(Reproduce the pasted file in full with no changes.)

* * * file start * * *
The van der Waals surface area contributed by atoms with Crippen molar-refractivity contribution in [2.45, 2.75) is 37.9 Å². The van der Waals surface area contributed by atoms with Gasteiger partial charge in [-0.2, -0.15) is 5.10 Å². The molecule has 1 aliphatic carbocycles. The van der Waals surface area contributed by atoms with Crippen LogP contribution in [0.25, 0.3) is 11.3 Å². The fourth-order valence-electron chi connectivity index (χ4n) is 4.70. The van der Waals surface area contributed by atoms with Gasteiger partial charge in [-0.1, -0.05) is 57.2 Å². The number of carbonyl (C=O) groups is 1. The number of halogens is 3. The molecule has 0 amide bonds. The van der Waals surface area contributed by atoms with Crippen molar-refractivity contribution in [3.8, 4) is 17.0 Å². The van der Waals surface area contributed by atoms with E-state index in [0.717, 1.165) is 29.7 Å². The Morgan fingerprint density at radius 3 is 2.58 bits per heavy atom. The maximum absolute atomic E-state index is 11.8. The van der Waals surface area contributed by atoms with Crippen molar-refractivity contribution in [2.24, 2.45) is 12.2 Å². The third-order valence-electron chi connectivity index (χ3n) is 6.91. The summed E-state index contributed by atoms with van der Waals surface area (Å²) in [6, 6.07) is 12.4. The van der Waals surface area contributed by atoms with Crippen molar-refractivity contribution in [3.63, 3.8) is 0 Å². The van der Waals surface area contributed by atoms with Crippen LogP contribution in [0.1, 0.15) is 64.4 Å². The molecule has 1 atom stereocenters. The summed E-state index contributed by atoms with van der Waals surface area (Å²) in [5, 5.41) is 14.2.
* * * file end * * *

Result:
The van der Waals surface area contributed by atoms with Crippen molar-refractivity contribution in [2.45, 2.75) is 37.9 Å². The van der Waals surface area contributed by atoms with Gasteiger partial charge in [-0.2, -0.15) is 5.10 Å². The molecule has 1 aliphatic carbocycles. The van der Waals surface area contributed by atoms with Crippen LogP contribution in [0.25, 0.3) is 11.3 Å². The fourth-order valence-electron chi connectivity index (χ4n) is 4.70. The van der Waals surface area contributed by atoms with Gasteiger partial charge in [-0.1, -0.05) is 57.2 Å². The number of carbonyl (C=O) groups is 1. The number of halogens is 3. The molecule has 0 amide bonds. The van der Waals surface area contributed by atoms with Crippen molar-refractivity contribution in [3.8, 4) is 17.0 Å². The van der Waals surface area contributed by atoms with E-state index in [0.717, 1.165) is 29.7 Å². The Morgan fingerprint density at radius 3 is 2.58 bits per heavy atom. The maximum absolute atomic E-state index is 11.8. The van der Waals surface area contributed by atoms with Crippen molar-refractivity contribution in [2.24, 2.45) is 12.2 Å². The third-order valence-electron chi connectivity index (χ3n) is 6.91. The summed E-state index contributed by atoms with van der Waals surface area (Å²) in [6, 6.07) is 12.4. The van der Waals surface area contributed by atoms with Crippen molar-refractivity contribution in [3.63, 3.8) is 0 Å². The van der Waals surface area contributed by atoms with Crippen LogP contribution in [0.1, 0.15) is 64.4 Å². The molecule has 1 atom stereocenters. The summed E-state index contributed by atoms with van der Waals surface area (Å²) in [5, 5.41) is 14.2.